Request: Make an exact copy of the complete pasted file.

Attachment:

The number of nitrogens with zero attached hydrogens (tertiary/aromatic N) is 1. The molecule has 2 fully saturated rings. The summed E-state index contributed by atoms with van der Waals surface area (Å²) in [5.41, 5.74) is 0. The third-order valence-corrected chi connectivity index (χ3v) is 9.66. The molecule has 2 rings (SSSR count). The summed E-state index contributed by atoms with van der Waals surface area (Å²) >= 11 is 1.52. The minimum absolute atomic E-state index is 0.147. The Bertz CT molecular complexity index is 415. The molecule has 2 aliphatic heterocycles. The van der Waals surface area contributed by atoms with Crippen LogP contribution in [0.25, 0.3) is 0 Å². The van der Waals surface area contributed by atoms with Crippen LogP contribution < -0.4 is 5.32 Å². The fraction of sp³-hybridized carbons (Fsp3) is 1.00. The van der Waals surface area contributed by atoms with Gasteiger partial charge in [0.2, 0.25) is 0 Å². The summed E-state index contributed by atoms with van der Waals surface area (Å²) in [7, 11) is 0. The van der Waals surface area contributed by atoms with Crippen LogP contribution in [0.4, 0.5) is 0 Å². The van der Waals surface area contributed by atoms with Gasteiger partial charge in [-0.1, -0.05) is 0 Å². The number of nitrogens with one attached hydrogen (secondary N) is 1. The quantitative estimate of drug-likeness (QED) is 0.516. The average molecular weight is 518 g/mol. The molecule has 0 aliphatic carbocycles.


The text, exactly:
The number of nitrogens with zero attached hydrogens (tertiary/aromatic N) is 1. The molecule has 2 fully saturated rings. The summed E-state index contributed by atoms with van der Waals surface area (Å²) in [5.41, 5.74) is 0. The third-order valence-corrected chi connectivity index (χ3v) is 9.66. The molecule has 2 rings (SSSR count). The summed E-state index contributed by atoms with van der Waals surface area (Å²) >= 11 is 1.52. The minimum absolute atomic E-state index is 0.147. The Bertz CT molecular complexity index is 415. The molecule has 2 aliphatic heterocycles. The van der Waals surface area contributed by atoms with Crippen LogP contribution in [0.25, 0.3) is 0 Å². The van der Waals surface area contributed by atoms with Crippen LogP contribution < -0.4 is 5.32 Å². The fraction of sp³-hybridized carbons (Fsp3) is 1.00. The van der Waals surface area contributed by atoms with Gasteiger partial charge in [0.2, 0.25) is 0 Å². The summed E-state index contributed by atoms with van der Waals surface area (Å²) in [7, 11) is 0. The van der Waals surface area contributed by atoms with Crippen LogP contribution in [0.4, 0.5) is 0 Å². The van der Waals surface area contributed by atoms with Gasteiger partial charge in [-0.1, -0.05) is 0 Å². The number of nitrogens with one attached hydrogen (secondary N) is 1. The quantitative estimate of drug-likeness (QED) is 0.516. The average molecular weight is 518 g/mol. The molecule has 0 aliphatic carbocycles.